This performance was dwarfed by $123.4bn in the US, but beat $11.8bn in China and $14.8bn in India.

“So far this year, the UK has raised more venture capital than any other country in the world apart from the United States, overtaking both India and China compared to full year 2021 rankings,” Dealroom said in a statement.

The performance marked a “record quarter” for the industry, despite a “turbulent start to the year for global markets” following Russia’s invasion of Ukraine, according to Dealroom.

The data provider added that Britain currently has 122 “unicorn” businesses — technology firms that are worth more than $1bn.

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Technology minister Chris Philp, unveiling the government’s new digital strategy at London Tech Week, said its goal was cement Britain’s place as a “global tech superpower”.

“In the last five years the UK has raced ahead of Europe to become a global tech leader and now we’re setting the course for the future,” Philp said in a speech at the industry event.

“The digital strategy is the roadmap we will follow to strengthen our global position as a science and technology superpower.”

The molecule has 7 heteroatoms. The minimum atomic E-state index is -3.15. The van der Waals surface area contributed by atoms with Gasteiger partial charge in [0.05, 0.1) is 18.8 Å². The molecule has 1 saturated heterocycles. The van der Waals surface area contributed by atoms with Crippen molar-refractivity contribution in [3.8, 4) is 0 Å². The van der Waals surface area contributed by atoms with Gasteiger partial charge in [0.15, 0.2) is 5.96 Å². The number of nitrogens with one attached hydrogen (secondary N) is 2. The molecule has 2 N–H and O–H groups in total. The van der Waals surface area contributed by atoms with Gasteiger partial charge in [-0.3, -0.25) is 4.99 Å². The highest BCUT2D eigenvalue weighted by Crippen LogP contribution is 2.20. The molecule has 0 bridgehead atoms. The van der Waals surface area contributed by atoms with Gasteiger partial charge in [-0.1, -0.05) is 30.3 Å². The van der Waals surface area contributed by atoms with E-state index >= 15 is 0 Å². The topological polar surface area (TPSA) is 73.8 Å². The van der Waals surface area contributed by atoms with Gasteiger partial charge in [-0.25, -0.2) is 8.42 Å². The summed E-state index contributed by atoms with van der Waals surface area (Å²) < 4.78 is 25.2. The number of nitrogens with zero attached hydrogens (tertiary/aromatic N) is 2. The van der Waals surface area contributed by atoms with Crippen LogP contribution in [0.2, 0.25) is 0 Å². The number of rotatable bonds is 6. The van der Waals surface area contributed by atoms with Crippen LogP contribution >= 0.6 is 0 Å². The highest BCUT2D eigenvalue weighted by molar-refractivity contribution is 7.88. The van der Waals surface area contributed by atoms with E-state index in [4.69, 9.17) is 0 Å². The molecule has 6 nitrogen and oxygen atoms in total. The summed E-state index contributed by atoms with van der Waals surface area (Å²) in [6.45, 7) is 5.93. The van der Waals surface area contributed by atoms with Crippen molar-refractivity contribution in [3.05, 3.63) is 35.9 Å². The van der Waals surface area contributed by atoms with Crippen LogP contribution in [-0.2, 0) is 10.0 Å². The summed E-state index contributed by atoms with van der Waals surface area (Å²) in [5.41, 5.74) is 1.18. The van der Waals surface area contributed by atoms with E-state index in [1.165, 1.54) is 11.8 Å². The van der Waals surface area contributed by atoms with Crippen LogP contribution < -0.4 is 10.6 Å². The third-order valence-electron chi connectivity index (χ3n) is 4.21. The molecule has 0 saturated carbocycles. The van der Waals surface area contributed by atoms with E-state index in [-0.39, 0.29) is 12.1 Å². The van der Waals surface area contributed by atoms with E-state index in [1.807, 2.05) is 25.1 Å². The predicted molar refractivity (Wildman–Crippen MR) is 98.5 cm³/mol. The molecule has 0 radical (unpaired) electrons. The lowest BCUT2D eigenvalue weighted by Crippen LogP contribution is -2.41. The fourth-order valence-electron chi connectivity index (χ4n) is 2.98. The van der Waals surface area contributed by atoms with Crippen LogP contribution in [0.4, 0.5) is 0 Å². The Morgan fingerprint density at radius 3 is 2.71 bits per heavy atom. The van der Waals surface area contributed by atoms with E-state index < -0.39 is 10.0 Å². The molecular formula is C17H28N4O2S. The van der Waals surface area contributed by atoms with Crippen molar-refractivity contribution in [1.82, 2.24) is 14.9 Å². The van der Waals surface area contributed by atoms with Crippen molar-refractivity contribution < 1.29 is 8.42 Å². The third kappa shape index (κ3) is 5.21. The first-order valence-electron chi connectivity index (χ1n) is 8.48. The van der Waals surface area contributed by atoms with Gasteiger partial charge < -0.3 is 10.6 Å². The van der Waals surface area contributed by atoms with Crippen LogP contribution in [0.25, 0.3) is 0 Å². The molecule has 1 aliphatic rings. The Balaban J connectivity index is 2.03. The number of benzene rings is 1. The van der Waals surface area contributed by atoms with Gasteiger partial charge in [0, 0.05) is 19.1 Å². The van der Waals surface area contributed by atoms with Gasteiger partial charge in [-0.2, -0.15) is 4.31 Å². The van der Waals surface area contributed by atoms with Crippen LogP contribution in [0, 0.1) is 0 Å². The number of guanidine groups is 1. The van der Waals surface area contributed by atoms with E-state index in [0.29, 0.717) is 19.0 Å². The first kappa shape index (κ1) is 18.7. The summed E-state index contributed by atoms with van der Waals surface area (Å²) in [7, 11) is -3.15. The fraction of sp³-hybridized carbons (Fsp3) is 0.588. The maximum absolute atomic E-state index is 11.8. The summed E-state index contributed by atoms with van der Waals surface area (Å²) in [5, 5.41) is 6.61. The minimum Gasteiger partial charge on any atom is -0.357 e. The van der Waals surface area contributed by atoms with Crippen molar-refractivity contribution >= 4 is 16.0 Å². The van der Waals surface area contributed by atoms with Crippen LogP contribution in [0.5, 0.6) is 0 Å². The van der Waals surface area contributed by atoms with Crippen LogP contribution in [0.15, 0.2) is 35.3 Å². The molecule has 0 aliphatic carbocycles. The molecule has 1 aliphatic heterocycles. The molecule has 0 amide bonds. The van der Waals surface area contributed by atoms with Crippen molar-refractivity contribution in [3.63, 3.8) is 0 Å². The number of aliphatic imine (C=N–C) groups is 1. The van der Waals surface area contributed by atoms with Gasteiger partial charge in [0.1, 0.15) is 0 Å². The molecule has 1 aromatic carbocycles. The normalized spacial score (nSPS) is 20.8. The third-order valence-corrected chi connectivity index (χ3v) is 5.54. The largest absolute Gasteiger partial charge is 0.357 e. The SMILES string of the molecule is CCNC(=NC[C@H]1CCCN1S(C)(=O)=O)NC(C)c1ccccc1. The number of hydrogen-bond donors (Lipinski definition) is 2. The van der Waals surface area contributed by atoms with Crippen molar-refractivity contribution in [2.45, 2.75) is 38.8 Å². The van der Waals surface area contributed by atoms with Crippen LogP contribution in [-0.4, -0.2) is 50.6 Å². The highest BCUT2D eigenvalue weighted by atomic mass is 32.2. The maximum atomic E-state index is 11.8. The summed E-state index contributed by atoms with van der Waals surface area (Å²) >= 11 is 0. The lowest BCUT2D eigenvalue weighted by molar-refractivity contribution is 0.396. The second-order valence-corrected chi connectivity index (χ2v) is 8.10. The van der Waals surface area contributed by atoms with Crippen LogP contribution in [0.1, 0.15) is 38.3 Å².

(AFP)

Source: gg2

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A third of SMEs were denied access to finance last year

A third of small and medium-sized enterprises (SMEs) who sought access to finance were rejected last year.

Smart payments platform Yolt has found that SMEs lost an estimated £3.7bn in potential funding over the course of 2021.

The average SME sought to borrow £331,275 in financing to help grow their business, however, on average, small businesses only managed to borrow approximately £50,000 less than this.

Leaders of small businesses which were denied funding cited the age of their business (31 per cent), the levels of existing business debt (22 per cent) and the lack of sufficient collateral (20 per cent) as factors in the decision.